simple green light/red light style use of fiber in node.js
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node-green-light --- A simple stop and go interface to node-fibers

image: (cc by-nc-nd)


Node-green-light was an experiment to use fibers in a safer way. For a better maintained fork please use asyncblock instead. Node-green-light has thus been discontinued in favor of asyncblock and to have more time for my other projects.


This wrapper to node-fibers aims to ease calling existing asynchronous code from a synchronous context. A greenlight fiber gets two functions, red and green. The first is for pausing the other for resumes. Call them anyway you like red/green, pause/resume, stop/go etc..

Calling an asynchronous function is as simple as handing it the green function as callback and calling the red function yourself to wait for green to be called. Red returns either one of the arguments passed to green, all arguments as array or a table with the arguments (see below).

Since the call to the asynchronous function is almost standard, its this pointer is unaffected too. Red and green must always be called in pairs, red-green or green-red. In some cases some asynchronous function might call its callback before returning, so in that case a call to green before red is valid and red will return immediatly without pause.

While using node-green-light requires a tad more code than other synchronization wrappers might need, this one is straight-forward and transparent.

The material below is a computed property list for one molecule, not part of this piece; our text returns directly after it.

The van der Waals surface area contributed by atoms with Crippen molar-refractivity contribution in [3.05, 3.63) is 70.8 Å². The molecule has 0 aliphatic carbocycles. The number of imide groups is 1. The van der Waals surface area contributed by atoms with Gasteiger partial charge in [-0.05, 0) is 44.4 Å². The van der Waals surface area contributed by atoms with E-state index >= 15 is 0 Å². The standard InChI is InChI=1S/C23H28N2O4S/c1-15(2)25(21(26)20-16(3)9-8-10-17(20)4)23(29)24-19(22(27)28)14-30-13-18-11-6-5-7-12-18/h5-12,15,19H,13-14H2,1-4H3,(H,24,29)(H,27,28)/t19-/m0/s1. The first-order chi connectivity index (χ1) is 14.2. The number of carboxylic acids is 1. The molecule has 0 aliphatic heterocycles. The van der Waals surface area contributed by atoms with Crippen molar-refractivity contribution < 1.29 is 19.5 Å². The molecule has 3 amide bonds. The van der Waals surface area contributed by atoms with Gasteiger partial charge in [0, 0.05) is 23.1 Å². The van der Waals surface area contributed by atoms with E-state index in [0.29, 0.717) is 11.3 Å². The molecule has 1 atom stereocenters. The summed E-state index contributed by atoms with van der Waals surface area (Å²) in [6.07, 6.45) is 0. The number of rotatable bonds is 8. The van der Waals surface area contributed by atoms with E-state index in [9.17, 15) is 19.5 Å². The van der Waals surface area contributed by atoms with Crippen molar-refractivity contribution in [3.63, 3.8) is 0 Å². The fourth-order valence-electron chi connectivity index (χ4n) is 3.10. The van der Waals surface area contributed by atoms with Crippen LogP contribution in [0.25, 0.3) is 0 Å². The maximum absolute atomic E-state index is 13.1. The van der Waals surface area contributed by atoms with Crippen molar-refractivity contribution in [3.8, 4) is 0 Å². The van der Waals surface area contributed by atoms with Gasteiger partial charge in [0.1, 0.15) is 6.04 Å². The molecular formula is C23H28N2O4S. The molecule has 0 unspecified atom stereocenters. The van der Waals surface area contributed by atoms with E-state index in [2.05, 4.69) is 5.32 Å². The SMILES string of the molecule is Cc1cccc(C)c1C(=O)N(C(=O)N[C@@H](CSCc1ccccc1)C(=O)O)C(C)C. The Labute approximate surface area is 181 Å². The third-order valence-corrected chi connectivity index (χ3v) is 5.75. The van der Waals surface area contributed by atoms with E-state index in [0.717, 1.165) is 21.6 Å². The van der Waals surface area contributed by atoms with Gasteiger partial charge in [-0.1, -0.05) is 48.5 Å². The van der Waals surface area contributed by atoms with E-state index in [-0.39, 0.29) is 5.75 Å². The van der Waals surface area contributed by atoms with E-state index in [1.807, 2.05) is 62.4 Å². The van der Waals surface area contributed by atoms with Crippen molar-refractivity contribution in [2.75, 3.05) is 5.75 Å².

npm install greenlight


A simple timeout:

var greenlight = require('greenlight');

greenlight(function(pause, resume) {
	console.log('starting timer');
	setTimeout(resume, 2000); 
	console.log('two seconds passed');
console.log('the main context does not pause');

Inserting an entry into a mongodb.

var mongodb    = require('mongodb');
var greenlight = require('greenlight');
var server     = new mongodb.Server('localhost', mongodb.Connection.DEFAULT_PORT, {});
var database   = new mongodb.Db('test', server, {});

greenlight(function(red, green) {;
	var client = red();

	client.collection('test_collection', green);
	var collection = red();

	collection.insert({hello: 'world'}, {safe:true}, green);


	console.log('all finished');


The module exports one function returned by require. This functions creates a new red&green fiber.

var greenlight = require('greenlight');```

For the rest of this documentation its called greenlight. Its one argument is a
function that will be called as the new red&green fiber. Its two parameters are
red and green. Again call them anyway you like.

greenlight(function(red, green) {
	// code.

The call to green is simple and straightforward to resume a paused red&green fiber (or cause the next call to red to return immediatly). The parameters passed to green are parsed by red.

By default red treats the first parameter as error condition and will throw it if it evaluates to true. Otherwise it will return the second. Since this pattern occurs most times in node.js API it has been chosen as default.

However, you can tell red how to treat the arguments passed to green:

| This equals to the default behavior, first argument is 'err' and thrown if true. 
| Second shall be returned.
red('!', '<');

| Here the first argument to green is ignored, second it 'err', third return value.
red(null, '!', '<');

| Red returns all arguments passed to green as an array.

| Red throws first argument if true, and returns a full array - including err
| at position 0.
red('!', '#');

| Red will return a table with the first argument stored in .foo and the second
| in .bar 
red('foo', 'bar');